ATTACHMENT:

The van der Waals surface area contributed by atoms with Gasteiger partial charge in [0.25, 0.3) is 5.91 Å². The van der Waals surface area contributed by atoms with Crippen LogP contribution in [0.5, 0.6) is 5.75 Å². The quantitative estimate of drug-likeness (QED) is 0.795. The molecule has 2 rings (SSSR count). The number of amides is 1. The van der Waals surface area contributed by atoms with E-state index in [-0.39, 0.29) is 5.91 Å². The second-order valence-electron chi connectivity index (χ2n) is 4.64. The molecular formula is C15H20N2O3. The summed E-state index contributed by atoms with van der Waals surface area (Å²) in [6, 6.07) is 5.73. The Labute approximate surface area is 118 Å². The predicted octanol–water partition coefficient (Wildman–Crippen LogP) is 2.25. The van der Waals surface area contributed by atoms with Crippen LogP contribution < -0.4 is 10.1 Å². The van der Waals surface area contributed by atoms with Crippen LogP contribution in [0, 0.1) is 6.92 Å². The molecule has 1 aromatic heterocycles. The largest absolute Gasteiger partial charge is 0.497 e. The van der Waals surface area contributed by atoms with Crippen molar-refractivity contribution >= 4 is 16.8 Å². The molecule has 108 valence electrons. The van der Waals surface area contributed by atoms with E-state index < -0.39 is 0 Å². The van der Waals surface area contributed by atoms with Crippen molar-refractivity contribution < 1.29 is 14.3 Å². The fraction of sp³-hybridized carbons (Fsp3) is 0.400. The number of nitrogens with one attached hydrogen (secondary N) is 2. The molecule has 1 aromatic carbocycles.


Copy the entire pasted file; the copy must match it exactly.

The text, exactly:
The van der Waals surface area contributed by atoms with Gasteiger partial charge in [0.25, 0.3) is 5.91 Å². The van der Waals surface area contributed by atoms with Crippen LogP contribution in [0.5, 0.6) is 5.75 Å². The quantitative estimate of drug-likeness (QED) is 0.795. The molecule has 2 rings (SSSR count). The number of amides is 1. The van der Waals surface area contributed by atoms with E-state index in [-0.39, 0.29) is 5.91 Å². The second-order valence-electron chi connectivity index (χ2n) is 4.64. The molecular formula is C15H20N2O3. The summed E-state index contributed by atoms with van der Waals surface area (Å²) in [6, 6.07) is 5.73. The Labute approximate surface area is 118 Å². The predicted octanol–water partition coefficient (Wildman–Crippen LogP) is 2.25. The van der Waals surface area contributed by atoms with Crippen LogP contribution < -0.4 is 10.1 Å². The van der Waals surface area contributed by atoms with Crippen LogP contribution in [0, 0.1) is 6.92 Å². The molecule has 1 aromatic heterocycles. The largest absolute Gasteiger partial charge is 0.497 e. The van der Waals surface area contributed by atoms with Crippen molar-refractivity contribution >= 4 is 16.8 Å². The molecule has 108 valence electrons. The van der Waals surface area contributed by atoms with E-state index < -0.39 is 0 Å². The van der Waals surface area contributed by atoms with Crippen molar-refractivity contribution < 1.29 is 14.3 Å². The fraction of sp³-hybridized carbons (Fsp3) is 0.400. The number of nitrogens with one attached hydrogen (secondary N) is 2. The molecule has 1 aromatic carbocycles.